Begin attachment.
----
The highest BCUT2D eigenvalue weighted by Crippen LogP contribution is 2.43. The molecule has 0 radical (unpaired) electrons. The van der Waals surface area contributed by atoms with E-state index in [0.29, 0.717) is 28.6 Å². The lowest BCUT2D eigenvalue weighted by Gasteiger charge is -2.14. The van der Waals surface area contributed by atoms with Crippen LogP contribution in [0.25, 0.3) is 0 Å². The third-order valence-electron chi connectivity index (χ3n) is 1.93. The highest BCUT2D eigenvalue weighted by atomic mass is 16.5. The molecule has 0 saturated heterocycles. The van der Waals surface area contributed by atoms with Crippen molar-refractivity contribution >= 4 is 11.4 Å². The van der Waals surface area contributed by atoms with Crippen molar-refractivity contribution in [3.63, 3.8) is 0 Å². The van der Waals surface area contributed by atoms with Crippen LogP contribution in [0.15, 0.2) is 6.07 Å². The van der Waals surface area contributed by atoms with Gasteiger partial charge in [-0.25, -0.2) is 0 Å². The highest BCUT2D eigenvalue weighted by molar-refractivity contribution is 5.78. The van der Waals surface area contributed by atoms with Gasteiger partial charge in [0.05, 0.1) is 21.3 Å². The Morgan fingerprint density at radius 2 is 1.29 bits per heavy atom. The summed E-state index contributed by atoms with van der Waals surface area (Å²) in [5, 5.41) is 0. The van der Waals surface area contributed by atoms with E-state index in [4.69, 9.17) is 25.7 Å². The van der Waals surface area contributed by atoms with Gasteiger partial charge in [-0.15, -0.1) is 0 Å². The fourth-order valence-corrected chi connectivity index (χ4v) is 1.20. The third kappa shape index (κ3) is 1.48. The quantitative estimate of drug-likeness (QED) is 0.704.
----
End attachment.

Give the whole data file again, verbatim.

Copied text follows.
The highest BCUT2D eigenvalue weighted by Crippen LogP contribution is 2.43. The molecule has 0 radical (unpaired) electrons. The van der Waals surface area contributed by atoms with E-state index in [0.29, 0.717) is 28.6 Å². The lowest BCUT2D eigenvalue weighted by Gasteiger charge is -2.14. The van der Waals surface area contributed by atoms with Crippen LogP contribution in [0.25, 0.3) is 0 Å². The third-order valence-electron chi connectivity index (χ3n) is 1.93. The highest BCUT2D eigenvalue weighted by atomic mass is 16.5. The molecule has 0 saturated heterocycles. The van der Waals surface area contributed by atoms with Crippen molar-refractivity contribution >= 4 is 11.4 Å². The van der Waals surface area contributed by atoms with Crippen molar-refractivity contribution in [3.63, 3.8) is 0 Å². The van der Waals surface area contributed by atoms with Crippen LogP contribution in [0.15, 0.2) is 6.07 Å². The van der Waals surface area contributed by atoms with Gasteiger partial charge in [-0.25, -0.2) is 0 Å². The highest BCUT2D eigenvalue weighted by molar-refractivity contribution is 5.78. The van der Waals surface area contributed by atoms with Gasteiger partial charge in [0.05, 0.1) is 21.3 Å². The Morgan fingerprint density at radius 2 is 1.29 bits per heavy atom. The summed E-state index contributed by atoms with van der Waals surface area (Å²) in [5, 5.41) is 0. The van der Waals surface area contributed by atoms with E-state index in [4.69, 9.17) is 25.7 Å². The van der Waals surface area contributed by atoms with Gasteiger partial charge in [-0.15, -0.1) is 0 Å². The fourth-order valence-corrected chi connectivity index (χ4v) is 1.20. The third kappa shape index (κ3) is 1.48. The quantitative estimate of drug-likeness (QED) is 0.704.